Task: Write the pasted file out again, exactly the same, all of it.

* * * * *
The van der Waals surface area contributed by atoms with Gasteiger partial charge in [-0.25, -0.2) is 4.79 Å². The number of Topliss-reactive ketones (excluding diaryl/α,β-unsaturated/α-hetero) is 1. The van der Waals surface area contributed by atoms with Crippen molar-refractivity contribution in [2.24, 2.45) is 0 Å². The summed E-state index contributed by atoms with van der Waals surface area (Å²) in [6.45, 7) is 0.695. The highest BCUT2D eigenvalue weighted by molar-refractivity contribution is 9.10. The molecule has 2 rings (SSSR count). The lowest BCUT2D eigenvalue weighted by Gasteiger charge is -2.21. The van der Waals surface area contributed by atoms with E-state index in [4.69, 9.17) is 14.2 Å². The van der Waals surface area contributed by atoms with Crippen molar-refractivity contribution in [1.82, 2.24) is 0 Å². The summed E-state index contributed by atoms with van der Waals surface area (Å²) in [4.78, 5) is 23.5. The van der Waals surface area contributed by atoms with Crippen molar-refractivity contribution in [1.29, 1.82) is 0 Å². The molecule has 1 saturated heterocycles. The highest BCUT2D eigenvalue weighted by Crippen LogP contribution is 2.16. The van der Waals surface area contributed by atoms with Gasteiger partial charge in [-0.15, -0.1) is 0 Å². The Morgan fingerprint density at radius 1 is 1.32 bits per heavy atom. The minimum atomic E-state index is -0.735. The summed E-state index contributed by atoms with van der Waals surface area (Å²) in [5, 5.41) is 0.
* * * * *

The van der Waals surface area contributed by atoms with Gasteiger partial charge in [-0.25, -0.2) is 4.79 Å². The number of Topliss-reactive ketones (excluding diaryl/α,β-unsaturated/α-hetero) is 1. The van der Waals surface area contributed by atoms with Crippen molar-refractivity contribution in [2.24, 2.45) is 0 Å². The summed E-state index contributed by atoms with van der Waals surface area (Å²) in [6.45, 7) is 0.695. The highest BCUT2D eigenvalue weighted by molar-refractivity contribution is 9.10. The molecule has 2 rings (SSSR count). The lowest BCUT2D eigenvalue weighted by Gasteiger charge is -2.21. The van der Waals surface area contributed by atoms with E-state index in [4.69, 9.17) is 14.2 Å². The van der Waals surface area contributed by atoms with Crippen molar-refractivity contribution in [1.82, 2.24) is 0 Å². The summed E-state index contributed by atoms with van der Waals surface area (Å²) in [4.78, 5) is 23.5. The van der Waals surface area contributed by atoms with Crippen molar-refractivity contribution in [1.29, 1.82) is 0 Å². The molecule has 1 saturated heterocycles. The highest BCUT2D eigenvalue weighted by Crippen LogP contribution is 2.16. The van der Waals surface area contributed by atoms with Gasteiger partial charge in [-0.15, -0.1) is 0 Å². The Morgan fingerprint density at radius 1 is 1.32 bits per heavy atom. The minimum atomic E-state index is -0.735. The summed E-state index contributed by atoms with van der Waals surface area (Å²) in [5, 5.41) is 0.